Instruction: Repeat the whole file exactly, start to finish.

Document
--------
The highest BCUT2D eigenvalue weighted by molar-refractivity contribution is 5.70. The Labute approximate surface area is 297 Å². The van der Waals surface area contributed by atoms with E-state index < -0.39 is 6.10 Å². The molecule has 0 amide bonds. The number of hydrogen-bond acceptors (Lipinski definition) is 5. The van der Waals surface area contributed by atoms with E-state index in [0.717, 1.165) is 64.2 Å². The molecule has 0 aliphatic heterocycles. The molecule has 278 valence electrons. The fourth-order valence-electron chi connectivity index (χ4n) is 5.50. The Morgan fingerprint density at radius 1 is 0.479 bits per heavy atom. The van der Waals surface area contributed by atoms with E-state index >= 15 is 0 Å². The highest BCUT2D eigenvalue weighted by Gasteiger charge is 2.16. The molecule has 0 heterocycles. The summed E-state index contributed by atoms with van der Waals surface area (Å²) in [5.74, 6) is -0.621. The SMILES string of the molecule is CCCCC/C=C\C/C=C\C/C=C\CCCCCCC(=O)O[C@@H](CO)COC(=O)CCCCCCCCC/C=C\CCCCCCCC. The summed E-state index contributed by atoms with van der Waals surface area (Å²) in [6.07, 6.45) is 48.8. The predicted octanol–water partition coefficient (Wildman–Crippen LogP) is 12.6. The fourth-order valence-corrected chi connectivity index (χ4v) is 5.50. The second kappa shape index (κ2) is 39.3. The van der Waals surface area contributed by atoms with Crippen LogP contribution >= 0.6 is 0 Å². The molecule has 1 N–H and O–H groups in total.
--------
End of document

The highest BCUT2D eigenvalue weighted by molar-refractivity contribution is 5.70. The Labute approximate surface area is 297 Å². The van der Waals surface area contributed by atoms with E-state index < -0.39 is 6.10 Å². The molecule has 0 amide bonds. The number of hydrogen-bond acceptors (Lipinski definition) is 5. The van der Waals surface area contributed by atoms with E-state index in [0.717, 1.165) is 64.2 Å². The molecule has 0 aliphatic heterocycles. The molecule has 278 valence electrons. The fourth-order valence-electron chi connectivity index (χ4n) is 5.50. The Morgan fingerprint density at radius 1 is 0.479 bits per heavy atom. The van der Waals surface area contributed by atoms with E-state index >= 15 is 0 Å². The highest BCUT2D eigenvalue weighted by Gasteiger charge is 2.16. The molecule has 0 heterocycles. The summed E-state index contributed by atoms with van der Waals surface area (Å²) in [5.74, 6) is -0.621. The SMILES string of the molecule is CCCCC/C=C\C/C=C\C/C=C\CCCCCCC(=O)O[C@@H](CO)COC(=O)CCCCCCCCC/C=C\CCCCCCCC. The summed E-state index contributed by atoms with van der Waals surface area (Å²) in [6.07, 6.45) is 48.8. The predicted octanol–water partition coefficient (Wildman–Crippen LogP) is 12.6. The fourth-order valence-corrected chi connectivity index (χ4v) is 5.50. The second kappa shape index (κ2) is 39.3. The van der Waals surface area contributed by atoms with Crippen LogP contribution >= 0.6 is 0 Å². The molecule has 1 N–H and O–H groups in total.